An 18-year-old female came to clinic for weight management after having a cholecystectomy 5 months previously. She was now walking 3-4 days a week and had improved some of her eating habits. The past medical history showed that she had always been at the high end of the body mass index (BMI), but after puberty had dramatically put on weight and was up to a BMI of 44. Over the previous year she had intermittent abdominal pain that 5 months ago had become acute and she was evaluated in the emergency room where she was diagnosed with acute cholecystitis. She was admitted and several days later had a cholecystectomy. The pathology reported cholesterol stones.
The pertinent physical exam showed an obese female with a BMI of 40.1. Blood pressure was 132/84. She had a well healed scar in the upper right quadrant and abdominal striae. She had no acanthosis nigracans. The diagnosis of an obese female with improving BMI, status-post cholecystectomy was made. The physician applauded her efforts and they discussed ways that she could continue to slowly lose weight including a referral to a dietician that she had previously rejected seeing.
Bile is produced by the liver to aid absorption of fat soluble vitamins and lipids from the gastrointestinal tract and to transport bilirubin, cholesterol and other substances to the gastrointestinal tract. Bile is the main form of cholesterol excretion. Gallstones or cholelithiasis form when the balance of substances within the hepatobiliary tract favors supersaturation with crystal formation and gallstone formation. It is a dynamic state of affairs as gallstones can form and also have a high rate of resorption of up to 50%. Gallstones 3 mm are called gallstones.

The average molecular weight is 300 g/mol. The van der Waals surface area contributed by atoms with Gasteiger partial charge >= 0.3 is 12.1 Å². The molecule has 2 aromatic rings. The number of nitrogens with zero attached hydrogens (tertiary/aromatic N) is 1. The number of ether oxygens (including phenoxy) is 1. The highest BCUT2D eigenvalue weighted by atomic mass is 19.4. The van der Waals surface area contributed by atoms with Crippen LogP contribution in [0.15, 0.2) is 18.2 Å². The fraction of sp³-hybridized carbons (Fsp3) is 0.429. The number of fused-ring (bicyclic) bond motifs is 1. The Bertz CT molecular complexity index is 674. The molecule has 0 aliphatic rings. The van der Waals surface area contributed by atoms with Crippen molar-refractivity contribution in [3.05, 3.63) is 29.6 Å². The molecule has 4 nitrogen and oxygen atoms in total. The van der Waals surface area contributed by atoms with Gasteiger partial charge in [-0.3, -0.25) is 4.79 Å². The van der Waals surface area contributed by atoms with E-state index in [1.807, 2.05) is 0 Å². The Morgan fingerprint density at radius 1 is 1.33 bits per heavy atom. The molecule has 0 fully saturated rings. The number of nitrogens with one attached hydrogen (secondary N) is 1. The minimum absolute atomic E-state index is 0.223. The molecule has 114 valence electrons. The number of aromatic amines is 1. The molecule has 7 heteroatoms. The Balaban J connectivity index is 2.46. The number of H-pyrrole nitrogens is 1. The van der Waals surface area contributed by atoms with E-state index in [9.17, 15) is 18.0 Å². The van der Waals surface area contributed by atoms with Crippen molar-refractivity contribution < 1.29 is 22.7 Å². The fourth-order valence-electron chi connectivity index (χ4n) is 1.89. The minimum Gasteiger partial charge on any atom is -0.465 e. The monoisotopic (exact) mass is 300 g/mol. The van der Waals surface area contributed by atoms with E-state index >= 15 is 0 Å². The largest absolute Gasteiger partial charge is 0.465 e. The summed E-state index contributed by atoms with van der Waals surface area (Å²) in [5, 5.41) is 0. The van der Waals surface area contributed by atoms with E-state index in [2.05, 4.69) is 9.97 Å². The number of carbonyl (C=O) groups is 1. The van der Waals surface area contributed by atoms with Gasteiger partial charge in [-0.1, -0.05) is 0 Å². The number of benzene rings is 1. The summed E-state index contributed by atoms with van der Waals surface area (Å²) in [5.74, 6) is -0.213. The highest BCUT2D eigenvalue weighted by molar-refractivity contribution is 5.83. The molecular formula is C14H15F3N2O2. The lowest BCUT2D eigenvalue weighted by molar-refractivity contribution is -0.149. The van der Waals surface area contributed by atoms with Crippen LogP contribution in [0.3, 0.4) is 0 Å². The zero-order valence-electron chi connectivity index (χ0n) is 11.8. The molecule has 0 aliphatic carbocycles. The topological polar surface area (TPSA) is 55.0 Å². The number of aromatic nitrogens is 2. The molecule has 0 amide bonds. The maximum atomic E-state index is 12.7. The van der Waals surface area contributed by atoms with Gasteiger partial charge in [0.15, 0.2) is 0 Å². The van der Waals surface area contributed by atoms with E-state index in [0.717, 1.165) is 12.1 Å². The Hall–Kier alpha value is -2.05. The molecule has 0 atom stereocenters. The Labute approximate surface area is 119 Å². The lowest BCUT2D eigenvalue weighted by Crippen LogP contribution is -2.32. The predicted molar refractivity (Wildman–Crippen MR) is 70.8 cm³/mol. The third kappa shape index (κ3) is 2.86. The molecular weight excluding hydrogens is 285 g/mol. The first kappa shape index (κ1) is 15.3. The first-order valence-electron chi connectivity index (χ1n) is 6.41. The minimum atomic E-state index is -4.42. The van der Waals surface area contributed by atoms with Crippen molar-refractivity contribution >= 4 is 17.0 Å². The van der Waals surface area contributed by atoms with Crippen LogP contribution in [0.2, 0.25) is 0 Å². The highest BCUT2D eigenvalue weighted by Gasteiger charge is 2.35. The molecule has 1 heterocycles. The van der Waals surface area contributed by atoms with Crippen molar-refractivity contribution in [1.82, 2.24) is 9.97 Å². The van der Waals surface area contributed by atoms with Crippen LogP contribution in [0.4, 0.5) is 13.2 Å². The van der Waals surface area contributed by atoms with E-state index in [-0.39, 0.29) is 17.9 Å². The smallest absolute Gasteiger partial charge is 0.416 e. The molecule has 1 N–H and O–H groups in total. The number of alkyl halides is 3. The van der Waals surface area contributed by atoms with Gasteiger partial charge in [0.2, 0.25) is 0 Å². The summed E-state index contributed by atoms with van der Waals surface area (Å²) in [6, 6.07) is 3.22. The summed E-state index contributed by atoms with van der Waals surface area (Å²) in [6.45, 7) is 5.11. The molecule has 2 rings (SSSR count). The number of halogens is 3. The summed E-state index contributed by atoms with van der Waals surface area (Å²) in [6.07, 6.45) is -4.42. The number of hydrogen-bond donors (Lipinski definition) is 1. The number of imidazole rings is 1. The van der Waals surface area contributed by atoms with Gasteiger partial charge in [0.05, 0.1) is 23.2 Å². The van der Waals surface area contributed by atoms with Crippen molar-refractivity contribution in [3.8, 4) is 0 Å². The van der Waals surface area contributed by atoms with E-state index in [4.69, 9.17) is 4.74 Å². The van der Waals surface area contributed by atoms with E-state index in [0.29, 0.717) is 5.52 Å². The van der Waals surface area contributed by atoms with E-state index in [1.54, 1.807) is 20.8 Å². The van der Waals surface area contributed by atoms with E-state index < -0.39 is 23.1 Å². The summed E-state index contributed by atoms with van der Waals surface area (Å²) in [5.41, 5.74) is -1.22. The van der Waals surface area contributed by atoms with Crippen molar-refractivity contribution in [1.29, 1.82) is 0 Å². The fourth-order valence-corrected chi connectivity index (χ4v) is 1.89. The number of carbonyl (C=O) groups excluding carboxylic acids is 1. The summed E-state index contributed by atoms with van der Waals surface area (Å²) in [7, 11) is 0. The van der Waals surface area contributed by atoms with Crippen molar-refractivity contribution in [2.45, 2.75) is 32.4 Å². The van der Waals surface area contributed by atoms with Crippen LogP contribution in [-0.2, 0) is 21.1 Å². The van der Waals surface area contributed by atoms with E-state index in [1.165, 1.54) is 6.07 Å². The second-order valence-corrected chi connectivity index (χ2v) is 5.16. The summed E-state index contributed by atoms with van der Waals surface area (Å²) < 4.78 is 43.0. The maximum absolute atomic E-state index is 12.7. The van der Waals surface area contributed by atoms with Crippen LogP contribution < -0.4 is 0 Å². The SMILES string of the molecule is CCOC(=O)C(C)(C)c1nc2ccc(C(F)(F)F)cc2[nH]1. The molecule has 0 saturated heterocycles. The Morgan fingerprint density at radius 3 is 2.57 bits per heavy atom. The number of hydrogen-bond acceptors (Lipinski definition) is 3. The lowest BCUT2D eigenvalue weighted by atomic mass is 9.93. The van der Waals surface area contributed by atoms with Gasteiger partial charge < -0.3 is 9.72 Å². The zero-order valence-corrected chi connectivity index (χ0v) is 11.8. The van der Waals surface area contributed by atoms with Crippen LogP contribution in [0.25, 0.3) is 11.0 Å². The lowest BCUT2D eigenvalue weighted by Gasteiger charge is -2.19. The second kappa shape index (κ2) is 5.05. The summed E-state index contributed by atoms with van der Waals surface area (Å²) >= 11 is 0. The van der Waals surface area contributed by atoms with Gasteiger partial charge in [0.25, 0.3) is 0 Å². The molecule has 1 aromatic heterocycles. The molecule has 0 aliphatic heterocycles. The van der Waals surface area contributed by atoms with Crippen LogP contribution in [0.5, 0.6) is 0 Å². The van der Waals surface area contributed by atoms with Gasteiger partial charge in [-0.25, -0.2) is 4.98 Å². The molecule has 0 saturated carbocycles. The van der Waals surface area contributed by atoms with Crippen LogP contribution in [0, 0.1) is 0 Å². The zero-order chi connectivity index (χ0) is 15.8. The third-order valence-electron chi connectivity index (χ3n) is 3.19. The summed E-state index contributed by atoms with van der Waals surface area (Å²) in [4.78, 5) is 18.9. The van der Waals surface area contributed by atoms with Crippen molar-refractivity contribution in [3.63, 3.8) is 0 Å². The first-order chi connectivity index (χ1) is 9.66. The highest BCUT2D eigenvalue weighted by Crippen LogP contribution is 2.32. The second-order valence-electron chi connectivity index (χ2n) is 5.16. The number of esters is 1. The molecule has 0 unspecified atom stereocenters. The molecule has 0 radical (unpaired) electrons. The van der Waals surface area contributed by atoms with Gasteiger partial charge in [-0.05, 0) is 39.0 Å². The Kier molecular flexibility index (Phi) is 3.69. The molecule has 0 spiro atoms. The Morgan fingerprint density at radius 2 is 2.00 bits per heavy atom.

Gallstones, while not as common as adult population (15-20%), do occur in the pediatric population. A prevalence rate of 0.13-0.22% is often quoted. The prevalence increases up to 1.9% in a study from the Netherlands that used ultrasound screening. Infants and adolescents have the highest risk creating a bimodal distribution.
Patients can be asymptomatic (~33% for pediatrics vs 80% for adults) or symptomatic. Those that are symptomatic may not have the classic presentation of emesis, abdominal pain, fever and leukocytosis. Children can present with different problems including nausea and vomiting, jaundice, fatty food intolerance, acholic stools and fever. The abdominal pain may be generalized or more specifically attributable to biliary colic. Murphy’s sign or pain causing inspiration cessation when the gallbladder is palpated is helpful if present but can be difficult to illicit or determine in the pediatric age group.
There are 4 types of gallstones:
- Cholesterol stones
- An increased cholesterol relative to bile salts creates supersaturated cholesterol stones
- Constituent – 70% cholesterol and 30% other constituents including also bilirubin, protein, calcium carbonate
- Increased incidence and prevalence because of increasing obesity
- Black pigment stones
- Increased unconjugated bilirubin and calcium forms the stones
- Constituent – calcium bilirubinate
- Usually due to increased hemolysis
- Occurs in 20-40% of children with gallstones
- Brown pigment stones